A car bomb exploded Friday in front of a hotel in the Caribbean port of Barranquilla, seriously injuring six people, the city's fire chief said.
Barranquilla is well-known among drug-trafficking circles as the jumping-off point for much of the Colombian cocaine that is smuggled into the United States.The army headquarters in Barranquilla said in a communique broadcast by the radio network RCN that five hotel employees and a guest were injured in the blast. A suspect reportedly was arrested, RCN said, quoting police sources.
Another mid-level drug trafficking suspect meanwhile was arrested and was being held for extradition to the United States, Colombia's federal police said Friday.
The suspect was identified by Colombian national police as Robert James Sokolowski.
The Justice Department in Washington said the suspect was actually Robert Sokol Jr., 29, who is wanted on a 1984 federal indictment in Greensboro, N.C., on conspiracy to distribute cocaine.
Four drug traffickers already have been extradited to the United States to face trial. The latest arrest brings to six the number of Colombians awaiting extradition on drug-related charges in the United States.
None of the leaders of Colombia's two big cocaine cartels however has been arrested since the government of President Virgilio Barco began its crackdown Aug. 18 on traffickers following the assassination of a leading presidential candidate.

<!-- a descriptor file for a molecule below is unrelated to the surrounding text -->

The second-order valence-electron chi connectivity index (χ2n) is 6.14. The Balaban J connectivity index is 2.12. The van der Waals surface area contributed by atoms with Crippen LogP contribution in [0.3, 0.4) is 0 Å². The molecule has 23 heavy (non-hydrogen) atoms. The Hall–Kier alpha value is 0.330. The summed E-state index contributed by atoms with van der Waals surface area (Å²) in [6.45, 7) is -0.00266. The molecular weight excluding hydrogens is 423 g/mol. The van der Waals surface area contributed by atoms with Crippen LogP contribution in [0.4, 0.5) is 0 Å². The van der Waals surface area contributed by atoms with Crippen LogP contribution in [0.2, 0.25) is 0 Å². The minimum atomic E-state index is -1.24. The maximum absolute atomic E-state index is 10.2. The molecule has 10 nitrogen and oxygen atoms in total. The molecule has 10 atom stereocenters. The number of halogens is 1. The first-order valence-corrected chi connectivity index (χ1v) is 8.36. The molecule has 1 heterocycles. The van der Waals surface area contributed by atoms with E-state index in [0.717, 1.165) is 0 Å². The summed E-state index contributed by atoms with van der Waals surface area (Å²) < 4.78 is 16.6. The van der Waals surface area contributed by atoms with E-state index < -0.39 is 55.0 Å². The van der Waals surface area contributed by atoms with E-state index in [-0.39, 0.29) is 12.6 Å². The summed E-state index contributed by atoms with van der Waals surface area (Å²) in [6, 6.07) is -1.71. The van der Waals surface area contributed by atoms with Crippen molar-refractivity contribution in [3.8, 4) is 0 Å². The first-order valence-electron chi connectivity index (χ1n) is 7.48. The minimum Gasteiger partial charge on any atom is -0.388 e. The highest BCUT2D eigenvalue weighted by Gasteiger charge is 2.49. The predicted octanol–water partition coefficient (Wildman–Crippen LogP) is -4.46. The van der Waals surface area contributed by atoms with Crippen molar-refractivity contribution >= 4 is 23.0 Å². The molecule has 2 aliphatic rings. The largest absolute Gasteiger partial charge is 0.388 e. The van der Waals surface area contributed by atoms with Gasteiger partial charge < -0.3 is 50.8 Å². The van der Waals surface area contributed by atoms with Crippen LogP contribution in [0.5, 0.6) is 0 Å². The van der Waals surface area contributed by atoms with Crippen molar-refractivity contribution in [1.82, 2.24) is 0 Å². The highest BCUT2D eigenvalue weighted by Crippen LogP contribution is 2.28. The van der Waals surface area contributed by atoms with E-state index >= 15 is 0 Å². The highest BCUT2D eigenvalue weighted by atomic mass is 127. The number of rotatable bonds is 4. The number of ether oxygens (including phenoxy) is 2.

Judges on Friday ended a three-day strike for protection from drug barons, but they said their demands were not met and they have not received any of the $19 million in security aid promised by Washington.
The judges threatened to strike again if the government does not provide bulletproof vests, bulletproof cars and bodyguards.
The government has promised for next week 25 motorcycles for guards, 72 bulletproof vests and 14 metal detectors, a lawyer with the union told The Associated Press on Friday.
On Nov. 30, there will be 50 bulletproof cars turned over to judges who face the most danger from the traffickers, the lawyer, Gregorio Oviedo, said in a telephone interview.
The only protection given the country's 5,000 judges so far were 40 bulletproof vests delivered as part of a $65 million U.S. military aid package for fighting the traffickers, Oviedo said.
But the vests weighed 45 pounds and were returned because they were so heavy and many of the lighter-framed judges were barely able to walk around with them on, the lawyer said.